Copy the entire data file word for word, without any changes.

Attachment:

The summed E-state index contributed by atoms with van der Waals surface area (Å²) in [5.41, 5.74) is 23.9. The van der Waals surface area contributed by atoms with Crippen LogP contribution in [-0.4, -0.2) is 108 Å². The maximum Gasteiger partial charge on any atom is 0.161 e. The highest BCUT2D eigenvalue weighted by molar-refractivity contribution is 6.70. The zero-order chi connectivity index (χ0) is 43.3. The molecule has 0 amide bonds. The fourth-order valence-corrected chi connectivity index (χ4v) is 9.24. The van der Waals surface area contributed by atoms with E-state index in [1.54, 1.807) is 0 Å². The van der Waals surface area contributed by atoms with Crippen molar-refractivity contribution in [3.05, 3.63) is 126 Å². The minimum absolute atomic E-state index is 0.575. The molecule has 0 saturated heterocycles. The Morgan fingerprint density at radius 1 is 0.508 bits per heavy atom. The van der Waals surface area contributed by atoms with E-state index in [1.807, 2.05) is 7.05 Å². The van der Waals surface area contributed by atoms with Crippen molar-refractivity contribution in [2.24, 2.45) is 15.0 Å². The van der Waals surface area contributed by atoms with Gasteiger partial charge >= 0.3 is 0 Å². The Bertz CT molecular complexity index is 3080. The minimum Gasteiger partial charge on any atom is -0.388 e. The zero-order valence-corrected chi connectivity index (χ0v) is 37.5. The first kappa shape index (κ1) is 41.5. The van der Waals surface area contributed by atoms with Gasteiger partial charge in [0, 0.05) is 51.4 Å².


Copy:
The summed E-state index contributed by atoms with van der Waals surface area (Å²) in [5.41, 5.74) is 23.9. The van der Waals surface area contributed by atoms with Crippen LogP contribution in [-0.4, -0.2) is 108 Å². The maximum Gasteiger partial charge on any atom is 0.161 e. The highest BCUT2D eigenvalue weighted by molar-refractivity contribution is 6.70. The zero-order chi connectivity index (χ0) is 43.3. The molecule has 0 amide bonds. The fourth-order valence-corrected chi connectivity index (χ4v) is 9.24. The van der Waals surface area contributed by atoms with E-state index in [1.54, 1.807) is 0 Å². The van der Waals surface area contributed by atoms with Crippen molar-refractivity contribution in [3.05, 3.63) is 126 Å². The minimum absolute atomic E-state index is 0.575. The molecule has 0 saturated heterocycles. The Morgan fingerprint density at radius 1 is 0.508 bits per heavy atom. The van der Waals surface area contributed by atoms with E-state index in [1.807, 2.05) is 7.05 Å². The van der Waals surface area contributed by atoms with Crippen molar-refractivity contribution in [2.24, 2.45) is 15.0 Å². The van der Waals surface area contributed by atoms with Gasteiger partial charge >= 0.3 is 0 Å². The Bertz CT molecular complexity index is 3080. The minimum Gasteiger partial charge on any atom is -0.388 e. The zero-order valence-corrected chi connectivity index (χ0v) is 37.5. The first kappa shape index (κ1) is 41.5. The van der Waals surface area contributed by atoms with Gasteiger partial charge in [0, 0.05) is 51.4 Å².